Bell Museum director to leave amid renovation

Susan Weller first took on her role as director in 2008.

Benjamin Farniok

The Bell Museum of Natural History has lost its director, amid a renovation.
 
Susan Weller, former Bell Museum director and current professor of entomology at the University of Minnesota, is leaving her position for the University of Nebraska State Museum. University officials have begun searching for the next museum director, and Weller will maintain her position in the Department of Entomology until Sept. 15.
 
Weller is leaving during a $64 million renovation of the museum, which she said had been a priority for years when she became interim executive director in September 2008. She later earned the full director title.
 
“We’ve worked on [construction funding] for the last seven years,” Weller said. “That was actually in the job description.”
 
In her absence, three administrators will look after the museum, including the renovation.
 
Former Gov. Tim Pawlenty vetoed funding for the museum’s reconstruction and move to St. Paul in 2009, which made museum leadership question the viability of improving the museum, Weller said.
 
Steve Sigmond, Bell Museum Advisory Board vice chair, said Weller was instrumental in the integration with the Minnesota Planetarium Society in 2011, which
helped expand the museum and acquire funding.
 
“Its been about building the museum in strength and in scholarship since I took over as director,” Weller said.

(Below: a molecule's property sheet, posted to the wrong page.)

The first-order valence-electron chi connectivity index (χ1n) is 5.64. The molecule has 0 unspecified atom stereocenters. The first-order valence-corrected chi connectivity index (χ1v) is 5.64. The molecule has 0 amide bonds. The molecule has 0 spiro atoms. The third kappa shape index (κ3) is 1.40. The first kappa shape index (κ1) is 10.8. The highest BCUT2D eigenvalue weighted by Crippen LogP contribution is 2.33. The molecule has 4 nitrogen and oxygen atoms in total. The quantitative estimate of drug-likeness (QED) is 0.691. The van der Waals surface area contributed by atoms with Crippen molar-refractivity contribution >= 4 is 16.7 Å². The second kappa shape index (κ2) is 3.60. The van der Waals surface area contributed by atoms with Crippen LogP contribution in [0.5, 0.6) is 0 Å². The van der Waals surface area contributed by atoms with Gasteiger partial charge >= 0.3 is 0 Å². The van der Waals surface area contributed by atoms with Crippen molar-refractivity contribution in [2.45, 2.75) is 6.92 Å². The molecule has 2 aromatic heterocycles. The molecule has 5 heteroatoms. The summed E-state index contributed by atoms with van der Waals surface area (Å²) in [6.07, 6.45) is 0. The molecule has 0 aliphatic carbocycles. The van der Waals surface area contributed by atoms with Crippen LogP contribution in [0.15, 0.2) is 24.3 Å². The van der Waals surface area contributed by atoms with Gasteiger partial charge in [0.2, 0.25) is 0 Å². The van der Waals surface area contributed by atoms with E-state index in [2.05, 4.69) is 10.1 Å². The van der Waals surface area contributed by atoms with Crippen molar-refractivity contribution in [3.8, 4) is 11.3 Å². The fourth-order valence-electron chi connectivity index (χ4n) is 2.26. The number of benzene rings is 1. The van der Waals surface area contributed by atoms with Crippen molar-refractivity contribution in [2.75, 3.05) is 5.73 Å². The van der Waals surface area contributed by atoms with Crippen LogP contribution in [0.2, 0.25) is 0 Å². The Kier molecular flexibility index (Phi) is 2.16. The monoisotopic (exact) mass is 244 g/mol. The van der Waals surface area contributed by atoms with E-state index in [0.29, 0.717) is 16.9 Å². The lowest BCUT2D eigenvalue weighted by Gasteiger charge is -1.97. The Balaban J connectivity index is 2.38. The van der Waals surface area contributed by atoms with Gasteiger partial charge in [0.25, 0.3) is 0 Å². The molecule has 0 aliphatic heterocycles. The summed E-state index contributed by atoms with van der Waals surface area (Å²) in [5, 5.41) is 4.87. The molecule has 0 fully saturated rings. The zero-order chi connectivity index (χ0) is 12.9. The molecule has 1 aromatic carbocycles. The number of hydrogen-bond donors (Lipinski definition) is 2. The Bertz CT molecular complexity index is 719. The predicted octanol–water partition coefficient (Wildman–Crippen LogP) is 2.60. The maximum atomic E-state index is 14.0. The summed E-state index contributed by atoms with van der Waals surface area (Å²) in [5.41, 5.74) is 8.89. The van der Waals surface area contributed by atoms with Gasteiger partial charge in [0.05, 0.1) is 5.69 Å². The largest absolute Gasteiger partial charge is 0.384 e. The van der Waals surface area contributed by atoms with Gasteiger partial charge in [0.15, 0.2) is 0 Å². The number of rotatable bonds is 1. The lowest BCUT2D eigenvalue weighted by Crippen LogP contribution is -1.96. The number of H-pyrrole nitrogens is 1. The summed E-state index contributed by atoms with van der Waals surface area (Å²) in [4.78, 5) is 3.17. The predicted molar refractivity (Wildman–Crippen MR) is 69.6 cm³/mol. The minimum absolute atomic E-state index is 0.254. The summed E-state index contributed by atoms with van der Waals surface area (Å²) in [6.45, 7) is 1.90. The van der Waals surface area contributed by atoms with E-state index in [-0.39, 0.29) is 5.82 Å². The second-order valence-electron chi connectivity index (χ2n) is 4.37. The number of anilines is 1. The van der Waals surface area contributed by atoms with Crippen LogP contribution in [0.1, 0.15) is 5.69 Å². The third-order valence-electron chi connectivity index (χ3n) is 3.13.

Beverly Anglum, the museum’s director of advancement, will handle marketing and fundraising in Weller’s absence, according to a press release.
 
Anglum said Weller leaving will not hurt the project, as she is leaving during a time when the institution is in a stable position overall.
 
The Nebraska museum offers a number of things the Bell Museum does not, Weller said, adding that its paleontology program and connection to the Smithsonian Institution made the position more attractive to her.
 
Despite coming at an “inopportune time” — Weller wanted to see the museum finished — she did not want to lose the opportunity when the previous Nebraska director retired.
 
The museum’s leaders have identified new priorities, which include growing and continuing funding from private and public sources, increasing annual visitors from 45,000 to 105,000, and increasing education and outreach to the community, Anglum said.
 
Don Luce, the museum’s curator of exhibits, said he has worked closely with Weller over much of her time at the University, including creating exhibits about moths — Weller’s area of expertise.
 
When Weller became director, Luce said, funding had been cut for the institution, but Weller helped increase funding and assistance through the government and other sources.